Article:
Should we reinvent wavefunction math?

Preliminary note: This post may cause brain damage. 🙂 If you haven’t worked yourself through a good introduction to physics – including the math – you will probably not understand what this is about. So… Well… Sorry. 😦 But if you have… Then this should be very interesting. Let’s go. 🙂

If you know one or two things about quantum math – Schrödinger’s equation and all that – then you’ll agree the math is anything but straightforward. Personally, I find the most annoying thing about wavefunction math are those transformation matrices: every time we look at the same thing from a different direction, we need to transform the wavefunction using one or more rotation matrices – and that gets quite complicated !

Now, if you have read any of my posts on this or my other blog, then you know I firmly believe the wavefunction represents something real or… Well… Perhaps it’s just the next best thing to reality: we cannot know das Ding an sich, but the wavefunction gives us everything we would want to know about it (linear or angular momentum, energy, and whatever else we have an operator for). So what am I thinking of? Let me first quote Feynman’s summary interpretation of Schrödinger’s equation (Lectures, III-16-1):

“We can think of Schrödinger’s equation as describing the diffusion of the probability amplitude from one point to the next. […] But the imaginary coefficient in front of the derivative makes the behavior completely different from the ordinary diffusion such as you would have for a gas spreading out along a thin tube. Ordinary diffusion gives rise to real exponential solutions, whereas the solutions of Schrödinger’s equation are complex waves.”

Feynman further formalizes this in his Lecture on Superconductivity (Feynman, III-21-2), in which he refers to Schrödinger’s equation as the “equation for continuity of probabilities”. His analysis there is centered on the local conservation of energy, which makes me think Schrödinger’s equation might be an energy diffusion equation. I’ve written about this ad nauseam in the past, and so I’ll just refer you to one of my papers here for the details, and limit this post to the basics, which are as follows.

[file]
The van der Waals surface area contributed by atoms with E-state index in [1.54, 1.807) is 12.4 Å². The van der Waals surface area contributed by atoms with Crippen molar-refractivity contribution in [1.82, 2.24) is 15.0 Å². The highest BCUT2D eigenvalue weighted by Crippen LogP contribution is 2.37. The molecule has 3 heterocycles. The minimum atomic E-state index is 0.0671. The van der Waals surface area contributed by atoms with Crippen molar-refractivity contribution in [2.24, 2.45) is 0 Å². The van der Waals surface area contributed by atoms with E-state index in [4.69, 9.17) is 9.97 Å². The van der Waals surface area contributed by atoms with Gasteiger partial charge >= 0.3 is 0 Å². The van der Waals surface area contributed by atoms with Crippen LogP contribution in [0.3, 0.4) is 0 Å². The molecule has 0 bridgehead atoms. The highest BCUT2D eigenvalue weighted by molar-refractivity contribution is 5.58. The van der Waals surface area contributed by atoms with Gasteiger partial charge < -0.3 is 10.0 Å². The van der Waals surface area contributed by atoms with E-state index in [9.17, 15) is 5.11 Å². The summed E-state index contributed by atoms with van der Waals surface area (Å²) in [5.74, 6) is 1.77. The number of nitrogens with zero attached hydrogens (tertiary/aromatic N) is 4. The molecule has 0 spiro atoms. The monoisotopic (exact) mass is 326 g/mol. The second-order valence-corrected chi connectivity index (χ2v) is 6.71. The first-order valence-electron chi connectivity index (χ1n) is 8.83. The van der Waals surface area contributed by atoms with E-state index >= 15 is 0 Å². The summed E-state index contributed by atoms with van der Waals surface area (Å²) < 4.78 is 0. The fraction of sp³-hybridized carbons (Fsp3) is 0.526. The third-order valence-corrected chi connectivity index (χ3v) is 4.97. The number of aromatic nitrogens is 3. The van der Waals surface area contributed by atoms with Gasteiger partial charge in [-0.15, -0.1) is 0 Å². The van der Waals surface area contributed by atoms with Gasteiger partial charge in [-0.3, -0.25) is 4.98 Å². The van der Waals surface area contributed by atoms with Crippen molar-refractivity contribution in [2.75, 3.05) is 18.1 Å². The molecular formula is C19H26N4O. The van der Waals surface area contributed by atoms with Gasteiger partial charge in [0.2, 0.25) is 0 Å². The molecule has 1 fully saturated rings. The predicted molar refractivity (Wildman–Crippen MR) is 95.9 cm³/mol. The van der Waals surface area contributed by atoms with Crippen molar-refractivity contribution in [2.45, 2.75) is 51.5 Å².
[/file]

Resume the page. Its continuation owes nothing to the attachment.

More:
The wave equation (so that’s Schrödinger’s equation in its non-relativistic form, which is an approximation that is good enough) is written as:formula 1The resemblance with the standard diffusion equation (shown below) is, effectively, very obvious:formula 2As Feynman notes, it’s just that imaginary coefficient that makes the behavior quite different. How exactly? Well… You know we get all of those complicated electron orbitals (i.e. the various wave functions that satisfy the equation) out of Schrödinger’s differential equation. We can think of these solutions as (complex) standing waves. They basically represent some equilibrium situation, and the main characteristic of each is their energy level. I won’t dwell on this because – as mentioned above – I assume you master the math. Now, you know that – if we would want to interpret these wavefunctions as something real (which is surely what want to do!) – the real and imaginary component of a wavefunction will be perpendicular to each other. Let me copy the animation for the elementary wavefunction ψ(θ) = a·ei∙θ = a·ei∙(E/ħ)·t = a·cos[(E/ħ)∙t]  i·a·sin[(E/ħ)∙t] once more:


So… Well… That 90° angle makes me think of the similarity with the mathematical description of an electromagnetic wave. Let me quickly show you why. For a particle moving in free space – with no external force fields acting on it – there is no potential (U = 0) and, therefore, the Vψ term – which is just the equivalent of the the sink or source term S in the diffusion equation – disappears. Therefore, Schrödinger’s equation reduces to:

∂ψ(x, t)/∂t = i·(1/2)·(ħ/meff)·∇2ψ(x, t)

Now, the key difference with the diffusion equation – let me write it for you once again: ∂φ(x, t)/∂t = D·∇2φ(x, t) – is that Schrödinger’s equation gives us two equations for the price of one. Indeed, because ψ is a complex-valued function, with a real and an imaginary part, we get the following equations:

  1. Re(∂ψ/∂t) = −(1/2)·(ħ/meffIm(∇2ψ)
  2. Im(∂ψ/∂t) = (1/2)·(ħ/meffRe(∇2ψ)